by Lewis Plumb |
Published on

Answer: A common approach to recommissioning a car is to make it just-functional enough for an MoT and then to begin to gently use it, tackling problems as they arise. One snag of this method is the necessity to remove and replace the same components several times.

On Sam’s Lada, for example, the clutch and brake master cylinders, brake servo, throttle linkage, steering column and steering box, manifolds, exhaust downpipe and starter motor all occupied a tangled nest on one side of the engine. It therefore made sense to address all of these in one fell swoop while access was easy.

Another snag of a piecemeal approach is that it involves a lot of tinkering over a period of months and the possibility of breakdowns in awkward places. An alternative approach is to steamroller all problems into submission before they arise. We wouldn’t go so far as to strip the whole car. Instead we’d tackle one system at a time so it never becomes overwhelming.

Whether to repair, replace or reuse components depends on their condition and availability. All parts for Sam’s Lada were readily available for little money, which made replacement a no-brainer in most cases. If he’d been working on his Hotchkiss Grégoire, he’d have had to judge components rather differently.

Begin by giving the engine a service. Change the oil (ideally drop and clean the sump), plugs, points and fanbelt. Set the valve clearances and the timing chain tension or fit a new timing belt. Flush the cooling system and interrogate the water pump, thermostat, radiator and hoses and pipework. Replace all rubber fuel hose. Treat it to new hose clips and an in-line fuel filter. Renew or rebuild the fuel pump. Obtain a service kit for the carburettor (gaskets, rubber parts, needle valve), then clean it out and set its float level. Remove the tank and make sure it isn’t full of rust and the pickup gauze isn’t gunged up.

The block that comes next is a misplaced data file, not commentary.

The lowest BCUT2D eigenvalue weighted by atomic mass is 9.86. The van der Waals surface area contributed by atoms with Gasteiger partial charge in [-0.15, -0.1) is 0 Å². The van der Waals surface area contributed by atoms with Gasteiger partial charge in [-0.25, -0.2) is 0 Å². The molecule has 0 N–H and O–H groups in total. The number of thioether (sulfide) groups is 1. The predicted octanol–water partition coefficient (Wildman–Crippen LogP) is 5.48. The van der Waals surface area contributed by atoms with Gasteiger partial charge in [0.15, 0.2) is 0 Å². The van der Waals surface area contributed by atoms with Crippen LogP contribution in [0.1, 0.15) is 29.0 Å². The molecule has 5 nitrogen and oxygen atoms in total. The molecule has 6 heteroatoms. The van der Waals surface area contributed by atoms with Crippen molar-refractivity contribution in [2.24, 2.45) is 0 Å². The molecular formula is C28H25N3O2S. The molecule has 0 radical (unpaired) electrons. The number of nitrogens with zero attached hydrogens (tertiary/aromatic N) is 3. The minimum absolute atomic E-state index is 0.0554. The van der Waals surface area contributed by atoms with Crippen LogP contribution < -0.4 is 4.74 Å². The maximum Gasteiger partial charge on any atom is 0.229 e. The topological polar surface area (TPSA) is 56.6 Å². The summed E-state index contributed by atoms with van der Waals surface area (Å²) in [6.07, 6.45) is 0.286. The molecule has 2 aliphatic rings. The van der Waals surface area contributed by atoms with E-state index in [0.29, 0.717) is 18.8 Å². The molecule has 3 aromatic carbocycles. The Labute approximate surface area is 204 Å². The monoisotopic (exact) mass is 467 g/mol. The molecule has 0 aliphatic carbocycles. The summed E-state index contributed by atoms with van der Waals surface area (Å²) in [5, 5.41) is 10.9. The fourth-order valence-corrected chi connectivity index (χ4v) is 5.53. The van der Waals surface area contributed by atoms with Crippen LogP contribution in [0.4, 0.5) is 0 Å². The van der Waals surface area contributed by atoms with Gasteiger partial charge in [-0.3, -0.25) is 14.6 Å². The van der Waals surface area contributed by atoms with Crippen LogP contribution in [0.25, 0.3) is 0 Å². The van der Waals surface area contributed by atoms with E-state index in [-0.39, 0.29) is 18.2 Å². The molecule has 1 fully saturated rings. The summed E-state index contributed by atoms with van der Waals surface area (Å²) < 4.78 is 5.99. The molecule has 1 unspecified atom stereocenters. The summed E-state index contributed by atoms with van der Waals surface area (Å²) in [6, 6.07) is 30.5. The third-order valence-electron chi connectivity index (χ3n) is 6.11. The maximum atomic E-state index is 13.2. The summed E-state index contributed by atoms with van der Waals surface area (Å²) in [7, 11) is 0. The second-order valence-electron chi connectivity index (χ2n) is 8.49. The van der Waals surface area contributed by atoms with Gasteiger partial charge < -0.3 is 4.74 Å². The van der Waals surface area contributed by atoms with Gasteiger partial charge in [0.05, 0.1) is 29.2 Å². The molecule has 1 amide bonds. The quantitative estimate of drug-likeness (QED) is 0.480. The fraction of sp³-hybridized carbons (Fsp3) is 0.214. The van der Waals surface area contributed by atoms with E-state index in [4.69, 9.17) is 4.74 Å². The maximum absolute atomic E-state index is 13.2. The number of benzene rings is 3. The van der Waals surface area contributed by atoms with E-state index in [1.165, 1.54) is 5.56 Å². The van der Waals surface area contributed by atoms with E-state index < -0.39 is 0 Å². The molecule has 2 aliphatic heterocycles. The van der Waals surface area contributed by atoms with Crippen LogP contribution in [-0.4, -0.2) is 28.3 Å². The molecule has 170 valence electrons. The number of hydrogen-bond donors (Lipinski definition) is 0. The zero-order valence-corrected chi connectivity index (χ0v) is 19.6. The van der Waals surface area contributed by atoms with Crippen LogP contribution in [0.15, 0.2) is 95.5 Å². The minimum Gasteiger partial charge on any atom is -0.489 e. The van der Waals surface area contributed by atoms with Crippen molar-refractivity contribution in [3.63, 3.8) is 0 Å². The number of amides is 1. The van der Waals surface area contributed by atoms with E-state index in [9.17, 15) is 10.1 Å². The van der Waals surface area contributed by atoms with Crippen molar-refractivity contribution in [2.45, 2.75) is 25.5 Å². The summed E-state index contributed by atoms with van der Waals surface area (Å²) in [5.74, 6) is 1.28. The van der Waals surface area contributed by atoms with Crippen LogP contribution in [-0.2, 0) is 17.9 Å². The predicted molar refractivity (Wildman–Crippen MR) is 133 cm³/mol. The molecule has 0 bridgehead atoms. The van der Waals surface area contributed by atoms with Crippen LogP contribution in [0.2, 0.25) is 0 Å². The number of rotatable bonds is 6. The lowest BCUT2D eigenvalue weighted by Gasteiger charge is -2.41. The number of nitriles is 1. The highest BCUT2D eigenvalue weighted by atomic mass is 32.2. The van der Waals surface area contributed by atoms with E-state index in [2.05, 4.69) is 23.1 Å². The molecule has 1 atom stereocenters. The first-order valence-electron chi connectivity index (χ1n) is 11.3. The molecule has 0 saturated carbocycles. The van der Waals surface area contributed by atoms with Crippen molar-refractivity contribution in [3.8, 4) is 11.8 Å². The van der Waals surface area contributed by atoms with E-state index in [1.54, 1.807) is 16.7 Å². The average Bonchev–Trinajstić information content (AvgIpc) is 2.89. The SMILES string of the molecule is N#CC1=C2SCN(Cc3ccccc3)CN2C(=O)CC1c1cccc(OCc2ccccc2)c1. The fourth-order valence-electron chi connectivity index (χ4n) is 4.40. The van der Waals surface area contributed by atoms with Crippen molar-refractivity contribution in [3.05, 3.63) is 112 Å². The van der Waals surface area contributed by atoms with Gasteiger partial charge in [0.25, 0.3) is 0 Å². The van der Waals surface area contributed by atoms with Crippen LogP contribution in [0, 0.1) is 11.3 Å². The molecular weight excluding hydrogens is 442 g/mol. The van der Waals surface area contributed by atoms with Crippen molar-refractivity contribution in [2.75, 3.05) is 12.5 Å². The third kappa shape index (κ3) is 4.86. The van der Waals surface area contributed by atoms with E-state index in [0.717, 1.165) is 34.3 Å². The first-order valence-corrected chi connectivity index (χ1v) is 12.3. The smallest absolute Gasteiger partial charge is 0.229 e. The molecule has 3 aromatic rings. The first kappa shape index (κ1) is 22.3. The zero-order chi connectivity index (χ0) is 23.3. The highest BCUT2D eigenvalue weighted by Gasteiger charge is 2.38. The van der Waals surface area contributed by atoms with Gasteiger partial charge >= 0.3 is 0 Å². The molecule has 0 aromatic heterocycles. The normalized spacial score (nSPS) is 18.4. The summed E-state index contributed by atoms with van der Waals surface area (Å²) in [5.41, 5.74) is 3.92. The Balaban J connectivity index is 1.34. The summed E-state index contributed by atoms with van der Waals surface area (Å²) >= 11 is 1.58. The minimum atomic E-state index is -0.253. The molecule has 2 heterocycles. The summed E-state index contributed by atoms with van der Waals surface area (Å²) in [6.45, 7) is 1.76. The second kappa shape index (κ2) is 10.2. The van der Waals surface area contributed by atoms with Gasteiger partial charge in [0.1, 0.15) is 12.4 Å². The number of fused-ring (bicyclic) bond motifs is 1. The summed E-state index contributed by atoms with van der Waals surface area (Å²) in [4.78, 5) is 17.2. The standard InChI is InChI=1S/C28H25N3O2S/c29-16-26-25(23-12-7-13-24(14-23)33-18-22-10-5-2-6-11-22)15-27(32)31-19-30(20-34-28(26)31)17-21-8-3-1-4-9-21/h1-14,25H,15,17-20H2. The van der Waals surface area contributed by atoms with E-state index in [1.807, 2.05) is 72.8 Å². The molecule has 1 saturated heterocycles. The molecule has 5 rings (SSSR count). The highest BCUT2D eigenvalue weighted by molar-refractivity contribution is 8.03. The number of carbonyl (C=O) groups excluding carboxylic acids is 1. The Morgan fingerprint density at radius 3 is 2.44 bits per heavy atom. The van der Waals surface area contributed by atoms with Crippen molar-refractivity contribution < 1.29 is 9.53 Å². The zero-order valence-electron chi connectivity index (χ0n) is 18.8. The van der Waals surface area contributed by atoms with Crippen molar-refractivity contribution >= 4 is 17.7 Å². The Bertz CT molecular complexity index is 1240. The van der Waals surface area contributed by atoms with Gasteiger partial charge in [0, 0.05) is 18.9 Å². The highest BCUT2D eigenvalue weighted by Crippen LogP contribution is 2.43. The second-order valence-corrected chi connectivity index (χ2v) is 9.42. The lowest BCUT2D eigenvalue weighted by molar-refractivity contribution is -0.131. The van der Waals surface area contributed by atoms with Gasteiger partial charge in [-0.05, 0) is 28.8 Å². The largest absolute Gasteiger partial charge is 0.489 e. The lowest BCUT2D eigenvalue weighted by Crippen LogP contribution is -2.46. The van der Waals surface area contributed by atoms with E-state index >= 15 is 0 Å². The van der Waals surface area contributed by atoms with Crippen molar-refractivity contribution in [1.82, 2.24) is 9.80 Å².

Rubber exhaust mounts are likely to need replacement. Crusty exhausts can deteriorate quickly and collapse internally, so it’s worth investing in a new one if it’s tired. The braking system should be mostly consigned to the bin. Ditto the clutch hydraulics. Cylinders can be relined. Flexible hoses can be custom made at modest cost. Blow out pipework. Change it if it shows corrosion or damage. Change all pads and shoes. Check the servo, replace its hose and rebuild/replace its hydraulics if it’s remote.

It’s likely that balljoint boots and steering rack gaiters will need replacing. There’s a good chance you’ll find tired balljoints, too. Adjust the steering box and idler. Replace suspension bushes as a set if any

are decaying and test the dampers. Adjust or replace wheel bearings. We’d take a suck-it-and-see approach to the drivetrain, but it’s worth renewing the oil seals of the axle, gearbox and engine. It’s also worth fitting a new clutch kit if you have to separate the engine and gearbox.This might sound like a full rebuild, but it isn’t. It’s a superservice where all the bits liable to early failure are swept away in one go. At the end, you’ll have a car that can be put into full-time use almost immediately and that will function, perform and handle as well – or better – than it did when new.

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